Danish: Jeg ved et evigt himmerig
German: Ich weiss ein ewiges Himmelreich
Norwegian: Eg veit i himmelen ei borg
Text: Hans Christensen Sthen (1544-1610) Tune: Hallingdal Folktune
Congregation: 1. I know a kingdom without end,
Where shines a bright tomorrow.
There is no weeping there, nor sin,
No any tears of sorrow.
Congregation: 2. Within it dwells God’s only Son
In splendor and in glory;
My hope and comfort, he’s the one
Who waits in heaven for me.
Congregation: 3. A pilgrim here, I’m on my way,
Away from my deceiver.
I’m bound for heav’n, I long to be
Beside the crystal river.
Christ: 4. I have redeemed you with my blood
And I will come to greet you.
I’ll fill your heart with all things good,
With joy and gladness meet you.
5. My word and holy sacraments
I graciously have given.
I take into myself your sins
To make your home in heaven.
6. When gold and joy lose their allure
And worldly things assail you,
I’m waiting here to reassure
Your faith, for I’ll not fail you.
Congregation: 7. Into the world I naked came.
Now all that I have gathered
I leave behind without a claim
When passing through death’s waters.
8. And this I know, one morning bright
When death’s dark night is over,
My body will arise from night
And heav’nly joys discover.
9. So help us, dear Lord Jesus Christ;
Your blood for us was given,
Your bitter death and sacrifice
Has won for us bright heaven.
10. I thank you Lord eternally,
My gracious God forever,
For you have been so kind to me
In Jesus Christ our Savior!
Tr. Gracia Grindal
When hymn texts are translated from one language to another, it is probably not mainly for what they say, but the tune they are associated with. A beautiful melody is universal and people want to sing it. They need words. Poets who love music want to make it available to people in their own language. This hymn was on the lips of many people in Northern Europe, scholars say. Where it started is vague. It clearly had German roots. The melody, however, was not this one. The text has been in the hymnals of Danes since the Reformation. I grew up with it in the Concordia. It is where I first saw the strange name of the Danish pastor Hans Christensen Sthen. The spelling always interested me. He preceded the three great Danes of hymnody, and was a worthy poet.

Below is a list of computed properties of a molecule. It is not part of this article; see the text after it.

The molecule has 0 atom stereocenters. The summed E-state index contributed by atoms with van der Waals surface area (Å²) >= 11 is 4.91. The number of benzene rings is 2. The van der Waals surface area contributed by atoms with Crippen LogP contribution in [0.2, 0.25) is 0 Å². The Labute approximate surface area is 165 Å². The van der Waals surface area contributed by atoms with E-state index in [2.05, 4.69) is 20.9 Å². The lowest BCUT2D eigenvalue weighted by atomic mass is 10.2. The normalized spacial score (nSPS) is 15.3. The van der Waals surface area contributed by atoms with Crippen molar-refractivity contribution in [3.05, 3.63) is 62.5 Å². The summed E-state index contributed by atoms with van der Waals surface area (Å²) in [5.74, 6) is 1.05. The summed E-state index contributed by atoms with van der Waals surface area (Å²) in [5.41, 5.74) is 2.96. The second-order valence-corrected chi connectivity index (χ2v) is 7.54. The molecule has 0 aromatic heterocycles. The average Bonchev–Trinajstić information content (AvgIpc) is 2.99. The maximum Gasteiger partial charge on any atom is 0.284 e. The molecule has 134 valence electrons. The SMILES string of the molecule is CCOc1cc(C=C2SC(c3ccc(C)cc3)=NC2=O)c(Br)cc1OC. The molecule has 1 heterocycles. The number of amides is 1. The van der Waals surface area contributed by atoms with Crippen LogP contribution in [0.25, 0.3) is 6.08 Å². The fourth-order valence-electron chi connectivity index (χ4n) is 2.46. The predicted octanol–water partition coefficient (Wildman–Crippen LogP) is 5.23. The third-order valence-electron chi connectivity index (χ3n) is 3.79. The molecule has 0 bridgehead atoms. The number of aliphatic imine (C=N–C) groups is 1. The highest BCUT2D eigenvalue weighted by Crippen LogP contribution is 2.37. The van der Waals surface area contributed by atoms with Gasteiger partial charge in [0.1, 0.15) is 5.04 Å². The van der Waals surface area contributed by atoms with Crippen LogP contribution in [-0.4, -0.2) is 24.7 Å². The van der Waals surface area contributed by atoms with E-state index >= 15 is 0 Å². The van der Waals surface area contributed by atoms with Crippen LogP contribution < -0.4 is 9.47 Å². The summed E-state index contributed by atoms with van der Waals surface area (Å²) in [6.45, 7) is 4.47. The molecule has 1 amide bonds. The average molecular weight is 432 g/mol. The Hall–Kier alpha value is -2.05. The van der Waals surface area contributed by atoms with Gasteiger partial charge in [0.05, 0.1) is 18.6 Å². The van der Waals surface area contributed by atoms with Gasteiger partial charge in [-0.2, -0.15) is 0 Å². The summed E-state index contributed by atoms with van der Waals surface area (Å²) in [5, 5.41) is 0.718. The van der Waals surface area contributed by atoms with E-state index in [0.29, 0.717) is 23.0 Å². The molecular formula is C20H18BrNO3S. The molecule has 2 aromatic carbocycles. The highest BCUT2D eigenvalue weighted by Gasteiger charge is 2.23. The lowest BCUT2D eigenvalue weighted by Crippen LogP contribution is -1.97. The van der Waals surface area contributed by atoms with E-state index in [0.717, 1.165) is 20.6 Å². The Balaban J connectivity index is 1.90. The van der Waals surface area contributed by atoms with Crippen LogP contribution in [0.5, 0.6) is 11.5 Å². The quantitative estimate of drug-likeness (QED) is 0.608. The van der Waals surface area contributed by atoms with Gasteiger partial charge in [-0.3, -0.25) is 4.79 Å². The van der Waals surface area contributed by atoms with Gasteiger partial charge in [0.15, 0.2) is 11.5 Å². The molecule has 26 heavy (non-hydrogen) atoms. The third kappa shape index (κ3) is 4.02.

Then I started seeing it on CDs of religious folk/pop and choral singers in the north. The text was longer than what was in our hymnal and involved a dialogue between Christ and the congregation. But what grabbed me was its beautiful folk tune. Its beauty and longing for the heavenly kingdom are simply transfixing. Performances range from classical choral to rock and roll.
A text longing for release from this world is not what the hedonists of our generation might be interested in, but here we have it. It has been very popular. Maybe the picture it paints of heaven and its glories still speak to those who have not yet said yes to the Gospel, but who will come to. Up against death the song teaches, the allures of the world do not count for much. We need something eternal. I am glad it is popular. Beauty can be a tool for evangelism.
It is likely that as some of those who came to love the hymn face their pilgrimage over the river, the words they sang in their youth will sound in their heads as they begin the journey. We know how even those with severe Alzheimers can remember words of songs long after they have lost the ability to have a conversation. What better reasons to have beautiful melodies with gospel words for people to sing: “When death’s dark night is over, /My body will arise from night/ And heav’nly joys discover.” The words teach them the way of salvation, how Jesus' sacrifice has won us heaven. So lovely, so true. God works in mysterious ways his wonders to perform!
Sthen was a pastor in the kingdom of Denmark, which at the time included much of southern Sweden, or Skåne, right across the water from Copenhagen. He heard the German version of this and translated it for inclusion in his En liden Vandringsbog before 1600. It was included in Danish collections until Kingo in 1699 who did not use it, but it remained in the memory.
It was translated into Nynorsk by Bernt Støylen in 1905. It has become a constant presence in the repertoires of performers. It is a little difficult for a congregation, but people love to hear it.
Sissel with the Mormon Tabernacle Choir
Anne Lise Berntsen and Nils Asheim
Tor Gustafson Quartet/jazz version
Saxophone and Organ
Sissel in 1995